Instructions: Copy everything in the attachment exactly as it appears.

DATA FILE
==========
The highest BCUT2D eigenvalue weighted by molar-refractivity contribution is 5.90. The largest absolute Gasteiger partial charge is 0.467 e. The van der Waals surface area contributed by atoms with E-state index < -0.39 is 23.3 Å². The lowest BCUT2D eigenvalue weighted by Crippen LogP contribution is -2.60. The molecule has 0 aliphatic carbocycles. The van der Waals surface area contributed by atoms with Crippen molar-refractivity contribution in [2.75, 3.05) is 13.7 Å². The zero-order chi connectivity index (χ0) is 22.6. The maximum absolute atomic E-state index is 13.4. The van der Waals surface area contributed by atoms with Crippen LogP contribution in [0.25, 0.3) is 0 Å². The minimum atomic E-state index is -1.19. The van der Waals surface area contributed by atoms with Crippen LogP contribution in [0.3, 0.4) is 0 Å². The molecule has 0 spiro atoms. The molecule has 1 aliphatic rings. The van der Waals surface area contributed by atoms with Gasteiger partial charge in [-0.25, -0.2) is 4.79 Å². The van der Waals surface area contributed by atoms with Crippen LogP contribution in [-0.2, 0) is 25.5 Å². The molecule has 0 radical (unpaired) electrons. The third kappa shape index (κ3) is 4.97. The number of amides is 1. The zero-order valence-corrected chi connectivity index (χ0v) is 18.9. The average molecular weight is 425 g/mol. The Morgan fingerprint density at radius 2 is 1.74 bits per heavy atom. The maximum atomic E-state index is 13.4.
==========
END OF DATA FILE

The highest BCUT2D eigenvalue weighted by molar-refractivity contribution is 5.90. The largest absolute Gasteiger partial charge is 0.467 e. The van der Waals surface area contributed by atoms with E-state index < -0.39 is 23.3 Å². The lowest BCUT2D eigenvalue weighted by Crippen LogP contribution is -2.60. The molecule has 0 aliphatic carbocycles. The van der Waals surface area contributed by atoms with Crippen molar-refractivity contribution in [2.75, 3.05) is 13.7 Å². The zero-order chi connectivity index (χ0) is 22.6. The maximum absolute atomic E-state index is 13.4. The van der Waals surface area contributed by atoms with Crippen LogP contribution in [0.25, 0.3) is 0 Å². The minimum atomic E-state index is -1.19. The van der Waals surface area contributed by atoms with Crippen LogP contribution in [0.3, 0.4) is 0 Å². The molecule has 0 spiro atoms. The molecule has 1 aliphatic rings. The van der Waals surface area contributed by atoms with Gasteiger partial charge in [-0.25, -0.2) is 4.79 Å². The van der Waals surface area contributed by atoms with Crippen LogP contribution in [-0.2, 0) is 25.5 Å². The molecule has 0 radical (unpaired) electrons. The third kappa shape index (κ3) is 4.97. The number of amides is 1. The zero-order valence-corrected chi connectivity index (χ0v) is 18.9. The average molecular weight is 425 g/mol. The Morgan fingerprint density at radius 2 is 1.74 bits per heavy atom. The maximum atomic E-state index is 13.4.